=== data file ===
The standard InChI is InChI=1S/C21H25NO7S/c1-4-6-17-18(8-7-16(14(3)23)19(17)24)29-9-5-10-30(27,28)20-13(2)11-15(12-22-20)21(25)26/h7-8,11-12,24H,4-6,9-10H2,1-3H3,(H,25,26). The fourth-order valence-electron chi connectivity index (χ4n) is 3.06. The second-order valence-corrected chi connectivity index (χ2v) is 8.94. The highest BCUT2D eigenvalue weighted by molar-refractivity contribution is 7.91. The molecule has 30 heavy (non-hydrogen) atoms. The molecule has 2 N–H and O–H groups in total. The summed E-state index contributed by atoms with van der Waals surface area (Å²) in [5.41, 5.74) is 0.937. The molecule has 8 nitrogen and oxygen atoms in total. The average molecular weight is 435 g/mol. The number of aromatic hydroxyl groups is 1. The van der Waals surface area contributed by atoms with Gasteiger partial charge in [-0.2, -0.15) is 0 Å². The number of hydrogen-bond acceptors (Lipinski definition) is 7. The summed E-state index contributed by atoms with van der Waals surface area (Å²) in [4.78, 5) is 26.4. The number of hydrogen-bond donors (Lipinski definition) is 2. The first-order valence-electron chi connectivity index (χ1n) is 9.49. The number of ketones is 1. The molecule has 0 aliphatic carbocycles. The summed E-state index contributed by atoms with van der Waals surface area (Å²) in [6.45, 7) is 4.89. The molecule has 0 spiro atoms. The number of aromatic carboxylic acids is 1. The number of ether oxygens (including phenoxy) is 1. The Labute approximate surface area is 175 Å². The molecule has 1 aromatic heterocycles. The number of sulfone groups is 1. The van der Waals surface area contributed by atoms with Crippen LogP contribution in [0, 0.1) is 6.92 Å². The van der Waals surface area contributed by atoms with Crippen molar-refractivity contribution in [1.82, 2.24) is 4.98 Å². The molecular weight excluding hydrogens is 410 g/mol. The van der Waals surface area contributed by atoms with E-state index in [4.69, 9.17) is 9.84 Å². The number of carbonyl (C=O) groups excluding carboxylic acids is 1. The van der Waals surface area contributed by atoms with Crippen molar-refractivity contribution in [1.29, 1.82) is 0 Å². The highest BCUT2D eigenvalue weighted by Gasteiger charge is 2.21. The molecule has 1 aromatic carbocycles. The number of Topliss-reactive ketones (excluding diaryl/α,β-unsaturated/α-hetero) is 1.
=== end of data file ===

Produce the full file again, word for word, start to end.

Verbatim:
The standard InChI is InChI=1S/C21H25NO7S/c1-4-6-17-18(8-7-16(14(3)23)19(17)24)29-9-5-10-30(27,28)20-13(2)11-15(12-22-20)21(25)26/h7-8,11-12,24H,4-6,9-10H2,1-3H3,(H,25,26). The fourth-order valence-electron chi connectivity index (χ4n) is 3.06. The second-order valence-corrected chi connectivity index (χ2v) is 8.94. The highest BCUT2D eigenvalue weighted by molar-refractivity contribution is 7.91. The molecule has 30 heavy (non-hydrogen) atoms. The molecule has 2 N–H and O–H groups in total. The summed E-state index contributed by atoms with van der Waals surface area (Å²) in [5.41, 5.74) is 0.937. The molecule has 8 nitrogen and oxygen atoms in total. The average molecular weight is 435 g/mol. The number of aromatic hydroxyl groups is 1. The van der Waals surface area contributed by atoms with Gasteiger partial charge in [-0.2, -0.15) is 0 Å². The number of hydrogen-bond acceptors (Lipinski definition) is 7. The summed E-state index contributed by atoms with van der Waals surface area (Å²) in [4.78, 5) is 26.4. The number of hydrogen-bond donors (Lipinski definition) is 2. The first-order valence-electron chi connectivity index (χ1n) is 9.49. The number of ketones is 1. The molecule has 0 aliphatic carbocycles. The summed E-state index contributed by atoms with van der Waals surface area (Å²) in [6.45, 7) is 4.89. The molecule has 0 spiro atoms. The number of aromatic carboxylic acids is 1. The number of ether oxygens (including phenoxy) is 1. The Labute approximate surface area is 175 Å². The molecule has 1 aromatic heterocycles. The number of sulfone groups is 1. The van der Waals surface area contributed by atoms with Crippen LogP contribution in [0, 0.1) is 6.92 Å². The van der Waals surface area contributed by atoms with Crippen molar-refractivity contribution in [1.82, 2.24) is 4.98 Å². The molecular weight excluding hydrogens is 410 g/mol. The van der Waals surface area contributed by atoms with E-state index in [4.69, 9.17) is 9.84 Å². The number of carbonyl (C=O) groups excluding carboxylic acids is 1. The van der Waals surface area contributed by atoms with Crippen molar-refractivity contribution in [1.29, 1.82) is 0 Å². The highest BCUT2D eigenvalue weighted by Gasteiger charge is 2.21. The molecule has 1 aromatic carbocycles. The number of Topliss-reactive ketones (excluding diaryl/α,β-unsaturated/α-hetero) is 1.